devour

verb

de·​vour di-ˈvau̇(-ə)r How to pronounce devour (audio)
dē-
devoured; devouring; devours

transitive verb

1
: to eat up greedily or ravenously
devoured the turkey and mashed potatoes
2
: to use up or destroy as if by eating
We are devouring the world's resources.
3
: to prey upon
devoured by guilt
4
: to enjoy avidly
devours books
devourer noun

Examples of devour in a Sentence

He devoured everything on his plate. The lions devoured their prey. She devoured every golf magazine she could find. He watched intently, devouring the scene before him with his eyes.
Recent Examples on the Web Some alliances are nothing more than nonaggression pacts that allow predators to devour their prey rather than devouring one another. Hal Brands, Foreign Affairs, 29 Mar. 2024 From Lebanon, Marseille, and Puglia, to Nara, West Africa, and Colombia—not to mention towns across the U.S.— readers have a few months to devour this new issue before the Fall/Winter edition hits stands later this year. Kristin L. Wolfe, Forbes, 28 Mar. 2024 In ancient China, a solar eclipse signaled that the sun was being devoured by a dragon; people would bang drums and make loud noises to scare off the beast and bring back daylight. Dan Falk, Smithsonian Magazine, 13 Mar. 2024 It was being slowly devoured by some enormous bushes of night-blooming jasmine, which clotted the street with their creamy smell. Fiona McFarlane, The New Yorker, 4 Mar. 2024 Artists like Sam Barber, Mae Estes, Dylan Gossett and Wyatt Flores are creating music that is emotional and emotive, and speaks to real-life experiences that fans want to hear and devour right now. Jason Lipshutz, Billboard, 13 Mar. 2024 Those new cells might devour plaque in blood vessels or explore a diseased organ to report back on its condition. Carl Zimmer, New York Times, 10 Mar. 2024 Grab your popcorn and curl up with your favorite fluffy blanket to devour all the glittering drama. Lizz Schumer, Peoplemag, 7 Mar. 2024 All 22 episodes will premiere at once, on March 14, giving new viewers an immediate full plate to devour. Michael Schneider, Variety, 7 Mar. 2024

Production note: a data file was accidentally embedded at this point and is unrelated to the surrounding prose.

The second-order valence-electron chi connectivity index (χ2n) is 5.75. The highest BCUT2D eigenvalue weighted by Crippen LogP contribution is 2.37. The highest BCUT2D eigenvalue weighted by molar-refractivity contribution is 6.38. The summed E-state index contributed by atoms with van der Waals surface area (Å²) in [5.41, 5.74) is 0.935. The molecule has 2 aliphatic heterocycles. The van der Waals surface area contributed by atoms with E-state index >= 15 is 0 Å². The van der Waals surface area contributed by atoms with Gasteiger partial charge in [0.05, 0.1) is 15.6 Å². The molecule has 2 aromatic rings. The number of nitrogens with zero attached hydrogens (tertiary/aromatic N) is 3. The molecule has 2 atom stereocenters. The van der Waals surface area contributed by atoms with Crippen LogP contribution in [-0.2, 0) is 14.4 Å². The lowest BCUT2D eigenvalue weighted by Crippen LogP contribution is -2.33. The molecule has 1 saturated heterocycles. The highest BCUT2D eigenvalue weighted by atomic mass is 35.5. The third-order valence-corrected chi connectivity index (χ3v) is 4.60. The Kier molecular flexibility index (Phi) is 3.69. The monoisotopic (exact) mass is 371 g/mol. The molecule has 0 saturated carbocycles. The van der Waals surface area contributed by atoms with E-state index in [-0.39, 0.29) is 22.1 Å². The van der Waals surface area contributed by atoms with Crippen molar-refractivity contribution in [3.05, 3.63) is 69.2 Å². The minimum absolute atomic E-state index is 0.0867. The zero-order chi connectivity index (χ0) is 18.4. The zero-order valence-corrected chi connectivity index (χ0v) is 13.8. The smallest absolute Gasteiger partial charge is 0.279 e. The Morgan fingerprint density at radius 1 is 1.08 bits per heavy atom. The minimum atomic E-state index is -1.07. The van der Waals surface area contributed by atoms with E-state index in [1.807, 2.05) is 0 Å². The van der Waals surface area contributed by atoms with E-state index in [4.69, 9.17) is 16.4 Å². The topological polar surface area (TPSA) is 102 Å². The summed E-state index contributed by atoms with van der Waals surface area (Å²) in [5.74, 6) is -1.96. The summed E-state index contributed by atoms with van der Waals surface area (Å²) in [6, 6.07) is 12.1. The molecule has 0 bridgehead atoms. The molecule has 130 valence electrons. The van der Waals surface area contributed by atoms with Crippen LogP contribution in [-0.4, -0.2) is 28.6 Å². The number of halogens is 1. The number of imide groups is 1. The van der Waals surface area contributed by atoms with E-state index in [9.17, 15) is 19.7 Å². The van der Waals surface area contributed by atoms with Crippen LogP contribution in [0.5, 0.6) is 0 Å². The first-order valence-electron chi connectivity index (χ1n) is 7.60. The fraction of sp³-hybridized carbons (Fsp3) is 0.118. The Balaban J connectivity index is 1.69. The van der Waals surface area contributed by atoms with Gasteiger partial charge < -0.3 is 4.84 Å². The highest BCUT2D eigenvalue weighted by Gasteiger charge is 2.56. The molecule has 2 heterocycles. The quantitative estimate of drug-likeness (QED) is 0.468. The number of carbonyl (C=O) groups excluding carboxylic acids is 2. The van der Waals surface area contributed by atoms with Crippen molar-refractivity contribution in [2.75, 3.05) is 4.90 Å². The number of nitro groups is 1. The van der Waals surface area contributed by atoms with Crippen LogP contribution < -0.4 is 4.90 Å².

These examples are programmatically compiled from various online sources to illustrate current usage of the word 'devour.' Any opinions expressed in the examples do not represent those of Merriam-Webster or its editors. Send us feedback about these examples.

Word History

Etymology

Middle English, from Anglo-French devour-, stem of devorer, from Latin devorare, from de- + vorare to devour — more at voracious

First Known Use

14th century, in the meaning defined at sense 1

Time Traveler
The first known use of devour was in the 14th century

Dictionary Entries Near devour

Cite this Entry

“Devour.” Merriam-Webster.com Dictionary, Merriam-Webster, https://www.merriam-webster.com/dictionary/devour. Accessed 15 Apr. 2024.

Kids Definition

devour

verb
de·​vour di-ˈvau̇(ə)r How to pronounce devour (audio)
1
: to eat up greedily or hungrily
devoured everything on his plate
2
: to use up or destroy as if by eating
fire devoured the barn
3
: to enjoy eagerly
devour a book

More from Merriam-Webster on devour

Last Updated: - Updated example sentences
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